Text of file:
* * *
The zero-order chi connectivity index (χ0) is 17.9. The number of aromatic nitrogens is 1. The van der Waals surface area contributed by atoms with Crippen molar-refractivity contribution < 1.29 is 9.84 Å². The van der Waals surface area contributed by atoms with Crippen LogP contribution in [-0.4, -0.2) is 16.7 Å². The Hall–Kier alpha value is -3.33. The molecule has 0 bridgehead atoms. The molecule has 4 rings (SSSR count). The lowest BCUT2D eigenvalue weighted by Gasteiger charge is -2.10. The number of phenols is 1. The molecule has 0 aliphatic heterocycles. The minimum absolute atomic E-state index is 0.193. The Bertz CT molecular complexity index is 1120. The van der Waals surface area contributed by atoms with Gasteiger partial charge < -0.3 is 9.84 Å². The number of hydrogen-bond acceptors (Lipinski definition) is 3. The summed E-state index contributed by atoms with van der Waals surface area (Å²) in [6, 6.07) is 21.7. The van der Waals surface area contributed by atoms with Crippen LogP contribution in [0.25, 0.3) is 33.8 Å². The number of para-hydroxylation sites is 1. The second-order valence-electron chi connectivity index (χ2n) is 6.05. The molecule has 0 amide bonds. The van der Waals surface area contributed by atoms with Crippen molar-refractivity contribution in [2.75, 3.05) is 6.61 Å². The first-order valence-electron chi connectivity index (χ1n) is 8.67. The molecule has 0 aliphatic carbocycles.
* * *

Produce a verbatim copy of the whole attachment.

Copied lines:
The zero-order chi connectivity index (χ0) is 17.9. The number of aromatic nitrogens is 1. The van der Waals surface area contributed by atoms with Crippen molar-refractivity contribution < 1.29 is 9.84 Å². The van der Waals surface area contributed by atoms with Crippen LogP contribution in [-0.4, -0.2) is 16.7 Å². The Hall–Kier alpha value is -3.33. The molecule has 0 bridgehead atoms. The molecule has 4 rings (SSSR count). The lowest BCUT2D eigenvalue weighted by Gasteiger charge is -2.10. The number of phenols is 1. The molecule has 0 aliphatic heterocycles. The minimum absolute atomic E-state index is 0.193. The Bertz CT molecular complexity index is 1120. The van der Waals surface area contributed by atoms with Gasteiger partial charge < -0.3 is 9.84 Å². The number of hydrogen-bond acceptors (Lipinski definition) is 3. The summed E-state index contributed by atoms with van der Waals surface area (Å²) in [6, 6.07) is 21.7. The van der Waals surface area contributed by atoms with Crippen LogP contribution in [0.25, 0.3) is 33.8 Å². The number of para-hydroxylation sites is 1. The second-order valence-electron chi connectivity index (χ2n) is 6.05. The molecule has 0 amide bonds. The van der Waals surface area contributed by atoms with Crippen molar-refractivity contribution in [2.75, 3.05) is 6.61 Å². The first-order valence-electron chi connectivity index (χ1n) is 8.67. The molecule has 0 aliphatic carbocycles.